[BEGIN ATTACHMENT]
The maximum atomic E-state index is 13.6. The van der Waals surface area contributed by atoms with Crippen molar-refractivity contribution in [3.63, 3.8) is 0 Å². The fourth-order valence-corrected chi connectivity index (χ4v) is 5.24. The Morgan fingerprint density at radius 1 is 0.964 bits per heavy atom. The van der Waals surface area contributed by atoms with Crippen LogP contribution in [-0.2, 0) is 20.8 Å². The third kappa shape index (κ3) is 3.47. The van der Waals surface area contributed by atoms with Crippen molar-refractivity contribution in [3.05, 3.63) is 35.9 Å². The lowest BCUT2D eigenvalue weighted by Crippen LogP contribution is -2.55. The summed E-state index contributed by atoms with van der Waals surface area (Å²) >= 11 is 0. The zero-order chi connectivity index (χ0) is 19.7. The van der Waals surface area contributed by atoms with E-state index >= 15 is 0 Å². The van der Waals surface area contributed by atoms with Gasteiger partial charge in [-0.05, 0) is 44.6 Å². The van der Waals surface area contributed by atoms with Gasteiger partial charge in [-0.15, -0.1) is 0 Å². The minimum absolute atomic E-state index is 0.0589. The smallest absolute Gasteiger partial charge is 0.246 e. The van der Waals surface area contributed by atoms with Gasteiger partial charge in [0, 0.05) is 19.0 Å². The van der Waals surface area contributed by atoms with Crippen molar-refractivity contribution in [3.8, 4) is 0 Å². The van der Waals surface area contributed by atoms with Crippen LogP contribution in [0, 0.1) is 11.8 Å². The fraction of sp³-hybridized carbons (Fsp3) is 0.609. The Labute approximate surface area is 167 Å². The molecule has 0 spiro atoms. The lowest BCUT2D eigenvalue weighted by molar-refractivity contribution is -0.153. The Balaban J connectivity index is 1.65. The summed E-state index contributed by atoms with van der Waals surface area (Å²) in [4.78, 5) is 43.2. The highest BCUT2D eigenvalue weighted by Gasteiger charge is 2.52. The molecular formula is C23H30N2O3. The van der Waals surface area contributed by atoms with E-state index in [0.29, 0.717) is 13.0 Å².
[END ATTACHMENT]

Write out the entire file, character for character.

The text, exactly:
The maximum atomic E-state index is 13.6. The van der Waals surface area contributed by atoms with Crippen molar-refractivity contribution in [3.63, 3.8) is 0 Å². The fourth-order valence-corrected chi connectivity index (χ4v) is 5.24. The Morgan fingerprint density at radius 1 is 0.964 bits per heavy atom. The van der Waals surface area contributed by atoms with Crippen LogP contribution in [-0.2, 0) is 20.8 Å². The third kappa shape index (κ3) is 3.47. The van der Waals surface area contributed by atoms with Crippen molar-refractivity contribution in [3.05, 3.63) is 35.9 Å². The lowest BCUT2D eigenvalue weighted by Crippen LogP contribution is -2.55. The summed E-state index contributed by atoms with van der Waals surface area (Å²) >= 11 is 0. The zero-order chi connectivity index (χ0) is 19.7. The van der Waals surface area contributed by atoms with E-state index >= 15 is 0 Å². The van der Waals surface area contributed by atoms with Gasteiger partial charge in [-0.05, 0) is 44.6 Å². The van der Waals surface area contributed by atoms with Gasteiger partial charge in [-0.15, -0.1) is 0 Å². The minimum absolute atomic E-state index is 0.0589. The smallest absolute Gasteiger partial charge is 0.246 e. The van der Waals surface area contributed by atoms with Gasteiger partial charge in [0, 0.05) is 19.0 Å². The van der Waals surface area contributed by atoms with Crippen molar-refractivity contribution in [3.8, 4) is 0 Å². The van der Waals surface area contributed by atoms with Crippen LogP contribution in [0, 0.1) is 11.8 Å². The fraction of sp³-hybridized carbons (Fsp3) is 0.609. The Labute approximate surface area is 167 Å². The molecule has 0 spiro atoms. The lowest BCUT2D eigenvalue weighted by molar-refractivity contribution is -0.153. The Balaban J connectivity index is 1.65. The summed E-state index contributed by atoms with van der Waals surface area (Å²) in [4.78, 5) is 43.2. The highest BCUT2D eigenvalue weighted by Gasteiger charge is 2.52. The molecular formula is C23H30N2O3. The van der Waals surface area contributed by atoms with E-state index in [0.29, 0.717) is 13.0 Å².